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Team Training of Inter-Professional Students (TTIPS) for improving teamwork


Objective In surgery, dysfunctional teamwork is perpetuated by a ‘silo’ mentality modelled by students. Interprofessional education using high-fidelity simulation-based training (SBT) may counteract such modelling. We sought to determine whether SBT of interprofessional student teams (1) changes long-term teamwork attitudes and (2) is an effective form of team training.

Design A quasiexperimental, pre/postintervention comparison design was employed at an academic health sciences institution. High-fidelity simulation-based training of 42 interprofessional teams of third year surgery clerkship medical students and senior undergraduate nursing students was undertaken using a two-scenario format with immediate after action debriefing. Pre/postintervention TeamSTEPPS Teamwork Attitudes questionnaires (5 subscales, 30 items, Likert type) were given to the medical student and undergraduate nursing student classes. Pre/postsession Readiness for Inter-Professional Learning (RIPL; 19 items, Likert type) surveys and postscenario participant-rated and observer-rated Teamwork Assessment Scales (3 subscales, 11 items, Likert type) were given during each training session. Mean TeamSTEPPS Teamwork Attitudes Questionnaire, RIPL and Teamwork Assessment Scales scores were calculated; matched pre/postscore differences and trained versus non-trained TeamSTEPPS Teamwork Attitudes Questionnaire scores were compared using paired t-test or analysis of variance.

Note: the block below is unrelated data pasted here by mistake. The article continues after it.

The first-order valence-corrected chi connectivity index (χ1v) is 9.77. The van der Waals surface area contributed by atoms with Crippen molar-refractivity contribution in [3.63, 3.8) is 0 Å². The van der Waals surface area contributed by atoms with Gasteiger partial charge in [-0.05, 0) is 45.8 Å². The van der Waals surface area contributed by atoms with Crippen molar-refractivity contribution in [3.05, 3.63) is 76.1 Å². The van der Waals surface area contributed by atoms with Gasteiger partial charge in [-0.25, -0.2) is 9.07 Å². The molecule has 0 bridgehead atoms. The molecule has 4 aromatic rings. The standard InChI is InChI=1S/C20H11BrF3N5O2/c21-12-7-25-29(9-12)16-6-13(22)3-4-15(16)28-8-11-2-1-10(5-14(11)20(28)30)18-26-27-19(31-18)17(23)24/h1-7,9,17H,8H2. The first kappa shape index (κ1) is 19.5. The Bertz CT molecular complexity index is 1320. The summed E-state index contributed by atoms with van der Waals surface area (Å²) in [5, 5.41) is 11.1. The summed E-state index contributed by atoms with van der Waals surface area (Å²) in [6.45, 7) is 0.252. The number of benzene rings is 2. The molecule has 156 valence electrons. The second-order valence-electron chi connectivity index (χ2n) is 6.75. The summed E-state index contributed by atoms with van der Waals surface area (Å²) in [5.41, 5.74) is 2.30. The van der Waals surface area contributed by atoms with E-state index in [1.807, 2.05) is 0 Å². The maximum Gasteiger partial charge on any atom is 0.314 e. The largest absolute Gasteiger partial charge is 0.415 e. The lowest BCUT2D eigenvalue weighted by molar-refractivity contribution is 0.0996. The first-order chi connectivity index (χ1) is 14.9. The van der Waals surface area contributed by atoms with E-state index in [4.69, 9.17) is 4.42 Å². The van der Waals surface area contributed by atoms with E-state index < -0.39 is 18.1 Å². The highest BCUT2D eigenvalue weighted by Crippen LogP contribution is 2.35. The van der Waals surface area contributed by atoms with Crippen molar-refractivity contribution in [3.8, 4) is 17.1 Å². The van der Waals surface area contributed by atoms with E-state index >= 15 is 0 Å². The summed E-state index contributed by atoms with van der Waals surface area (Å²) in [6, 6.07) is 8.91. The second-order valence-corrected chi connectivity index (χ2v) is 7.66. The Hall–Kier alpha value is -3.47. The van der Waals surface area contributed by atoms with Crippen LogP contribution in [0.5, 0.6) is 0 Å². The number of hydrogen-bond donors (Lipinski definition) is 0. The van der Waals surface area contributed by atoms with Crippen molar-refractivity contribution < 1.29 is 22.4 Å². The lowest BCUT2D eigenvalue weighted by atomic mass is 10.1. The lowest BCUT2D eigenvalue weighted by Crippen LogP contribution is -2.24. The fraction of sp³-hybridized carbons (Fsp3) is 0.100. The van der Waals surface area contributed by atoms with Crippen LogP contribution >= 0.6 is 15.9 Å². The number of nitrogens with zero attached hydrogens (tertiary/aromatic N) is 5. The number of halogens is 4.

Results Both student groups had 10 significantly improved RIPL items as well as TeamSTEPPS Teamwork Attitudes Questionnaire (TTAQ) mutual support subscales. Medical students had a significantly improved TTAQ team structure subscale. Over a simulation-based training session, each observer-rated Teamwork Assessment Scales subscale and two self-rated Teamwork Assessment Scales subscales significantly improved. Trained students had significantly higher TTAQ team structure subscales than non-trained students.

Conclusions Interprofessional education using high-fidelity simulation-based training of students is effective at teaching teamwork, changing interprofessional attitudes and improving long-term teamwork attitudes.

  • simulation
  • inter-professional education
  • teamwork
  • surgery
  • undergraduate medical education

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